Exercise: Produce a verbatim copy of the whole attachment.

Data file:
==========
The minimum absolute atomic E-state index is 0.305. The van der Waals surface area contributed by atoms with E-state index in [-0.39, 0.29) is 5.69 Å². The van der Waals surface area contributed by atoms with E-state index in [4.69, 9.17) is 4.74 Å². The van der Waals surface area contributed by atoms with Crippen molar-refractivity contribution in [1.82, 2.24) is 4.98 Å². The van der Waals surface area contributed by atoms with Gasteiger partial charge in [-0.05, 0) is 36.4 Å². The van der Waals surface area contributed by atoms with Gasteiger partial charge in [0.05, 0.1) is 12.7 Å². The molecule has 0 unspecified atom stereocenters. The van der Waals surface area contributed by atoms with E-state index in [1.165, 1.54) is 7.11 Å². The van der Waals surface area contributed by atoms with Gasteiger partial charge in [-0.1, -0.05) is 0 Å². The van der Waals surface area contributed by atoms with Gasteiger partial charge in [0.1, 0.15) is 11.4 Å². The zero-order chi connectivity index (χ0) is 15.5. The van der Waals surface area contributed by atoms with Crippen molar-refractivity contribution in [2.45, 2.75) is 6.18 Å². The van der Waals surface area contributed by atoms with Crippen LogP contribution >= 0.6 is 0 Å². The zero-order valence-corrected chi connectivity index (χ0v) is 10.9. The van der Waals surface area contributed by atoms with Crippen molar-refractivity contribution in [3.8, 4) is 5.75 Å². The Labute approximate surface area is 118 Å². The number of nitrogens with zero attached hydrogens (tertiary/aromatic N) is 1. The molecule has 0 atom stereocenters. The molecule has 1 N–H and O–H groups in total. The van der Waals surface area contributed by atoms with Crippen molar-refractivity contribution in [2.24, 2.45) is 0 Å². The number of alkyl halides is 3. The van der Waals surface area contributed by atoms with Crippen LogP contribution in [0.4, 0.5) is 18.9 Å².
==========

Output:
The minimum absolute atomic E-state index is 0.305. The van der Waals surface area contributed by atoms with E-state index in [-0.39, 0.29) is 5.69 Å². The van der Waals surface area contributed by atoms with E-state index in [4.69, 9.17) is 4.74 Å². The van der Waals surface area contributed by atoms with Crippen molar-refractivity contribution in [1.82, 2.24) is 4.98 Å². The van der Waals surface area contributed by atoms with Gasteiger partial charge in [-0.05, 0) is 36.4 Å². The van der Waals surface area contributed by atoms with Gasteiger partial charge in [0.05, 0.1) is 12.7 Å². The molecule has 0 unspecified atom stereocenters. The van der Waals surface area contributed by atoms with E-state index in [1.165, 1.54) is 7.11 Å². The van der Waals surface area contributed by atoms with Gasteiger partial charge in [-0.1, -0.05) is 0 Å². The van der Waals surface area contributed by atoms with Gasteiger partial charge in [0.1, 0.15) is 11.4 Å². The zero-order chi connectivity index (χ0) is 15.5. The van der Waals surface area contributed by atoms with Crippen molar-refractivity contribution in [2.45, 2.75) is 6.18 Å². The van der Waals surface area contributed by atoms with Crippen LogP contribution >= 0.6 is 0 Å². The zero-order valence-corrected chi connectivity index (χ0v) is 10.9. The van der Waals surface area contributed by atoms with Crippen molar-refractivity contribution in [3.8, 4) is 5.75 Å². The Labute approximate surface area is 118 Å². The number of nitrogens with zero attached hydrogens (tertiary/aromatic N) is 1. The molecule has 0 atom stereocenters. The molecule has 1 N–H and O–H groups in total. The van der Waals surface area contributed by atoms with Crippen molar-refractivity contribution in [2.24, 2.45) is 0 Å². The number of alkyl halides is 3. The van der Waals surface area contributed by atoms with Crippen LogP contribution in [0.4, 0.5) is 18.9 Å².